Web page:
The humble tote bag has become something of an art world standby. Bagged at every international festival, biennale, art fair, and other art carnivals, these simple canvas carriers have found their way however oddly, into the annals of art. A good a record as anything, frankly utilitarian, and not without, especially in the hands of artists, art. But in this sense, they’ve invested this simple object with something almost of a glamor, one easily taken up in their own ways by alternative spaces up to the present.
Upon a first, cursory glance of the press release, the latest exhibition at Important Projects might seem like a foray into artist run low-fidelity distribution involving our old friend the tote bag. One artist run joint inviting another to ship materials in the cheapest/lightest way possible, which turns out to be not always such a bad gambit. The actual experience of the show delves deeper into the territory of exchange and collaboration than just lo-fi reproduction. The exhibition, titled Permanent Collection and curated by Golden Age Gallery in Chicago, features nine artists commissioned by that gallery to create silkscreened canvas tote bags, contribute a found object, and collaborate on an editioned fanzine. Multiples of the pieces do exist, however nothing is for sale at Important Projects—subverting contemporary commercial practice (as well as any hopes of financial independence) and the works’ immediate ephemeral appearance.
Hung on the wall in a small room, the bags serve both as paintings and participatory objects. I first noticed the varying and often humorous prints on the bags and was then invited by Joel Dean, artist and curator of Important Projects, to investigate their contents. Other than simply being able to touch the bags, the gallery-goer can also manipulate their location and the items within, thus subtly altering the experience for the next participant. Highlights include an artist produced terry cloth towel with an image of the Kool-Aid Man woven into the fabric by Jon Rafman, Lauren Anderson’s silkscreen of the sign for the Fred Sanford Memorial Museum, and a shift in scale by Mylinh Trieu Nguyen producing a bag so small it is unable to contain the items produced by the artists. Pop-culture references and plays on absurdity and permanence abound in these simple, thought provoking gestures.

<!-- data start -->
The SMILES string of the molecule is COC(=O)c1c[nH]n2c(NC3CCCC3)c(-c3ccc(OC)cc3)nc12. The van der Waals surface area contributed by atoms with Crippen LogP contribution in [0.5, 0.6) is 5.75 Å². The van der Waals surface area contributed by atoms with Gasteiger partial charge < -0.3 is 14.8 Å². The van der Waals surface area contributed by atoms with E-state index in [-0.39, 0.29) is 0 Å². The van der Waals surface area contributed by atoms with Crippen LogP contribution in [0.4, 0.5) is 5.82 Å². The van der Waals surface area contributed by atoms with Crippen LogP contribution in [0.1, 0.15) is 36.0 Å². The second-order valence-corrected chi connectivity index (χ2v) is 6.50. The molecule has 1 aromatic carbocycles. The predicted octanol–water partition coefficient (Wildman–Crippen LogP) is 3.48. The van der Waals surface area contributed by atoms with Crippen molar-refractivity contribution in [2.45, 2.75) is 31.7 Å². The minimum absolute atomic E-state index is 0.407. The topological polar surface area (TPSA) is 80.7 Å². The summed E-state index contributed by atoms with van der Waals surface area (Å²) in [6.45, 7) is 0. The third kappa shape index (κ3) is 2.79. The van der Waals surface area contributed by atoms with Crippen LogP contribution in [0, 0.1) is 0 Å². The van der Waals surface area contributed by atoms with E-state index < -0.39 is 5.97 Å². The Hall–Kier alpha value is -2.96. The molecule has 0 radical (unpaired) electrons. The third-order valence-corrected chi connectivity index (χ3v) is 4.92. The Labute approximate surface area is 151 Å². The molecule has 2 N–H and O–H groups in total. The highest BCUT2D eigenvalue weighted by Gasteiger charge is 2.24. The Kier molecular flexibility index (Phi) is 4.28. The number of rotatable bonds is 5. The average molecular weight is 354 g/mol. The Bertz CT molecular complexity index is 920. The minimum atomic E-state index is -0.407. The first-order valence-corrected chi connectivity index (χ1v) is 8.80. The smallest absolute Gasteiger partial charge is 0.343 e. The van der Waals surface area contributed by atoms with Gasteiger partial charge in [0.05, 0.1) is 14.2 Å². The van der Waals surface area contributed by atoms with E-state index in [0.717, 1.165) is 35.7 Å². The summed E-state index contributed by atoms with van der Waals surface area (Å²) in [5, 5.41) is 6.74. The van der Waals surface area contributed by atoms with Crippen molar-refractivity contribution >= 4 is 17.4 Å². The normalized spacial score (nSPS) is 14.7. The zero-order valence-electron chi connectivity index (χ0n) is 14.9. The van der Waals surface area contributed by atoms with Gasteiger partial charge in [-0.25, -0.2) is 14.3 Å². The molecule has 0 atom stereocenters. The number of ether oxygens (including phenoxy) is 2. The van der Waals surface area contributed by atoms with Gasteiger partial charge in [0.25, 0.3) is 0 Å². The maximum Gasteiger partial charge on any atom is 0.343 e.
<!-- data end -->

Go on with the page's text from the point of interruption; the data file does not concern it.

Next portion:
Permanent Collection marks the one year anniversary of Important Projects, an artist run alternative exhibition space based out of the Rockridge District in Oakland, California. Keeping in line with Important Projects’ mission statement as “an experimental art project space dedicated to providing a generative platform for emerging artists to realize their ideas,” Permanent Collection engages with the idea of the commercial art object as the means to an end. Certainly not a new idea, yet it provides a comical and entertaining capsule in which to ponder these concepts, as well as the seemingly ubiquitous, always ready to carry its own for artists and writers, perhaps even collectors and patrons, the tote bag.
- Parker Tilghman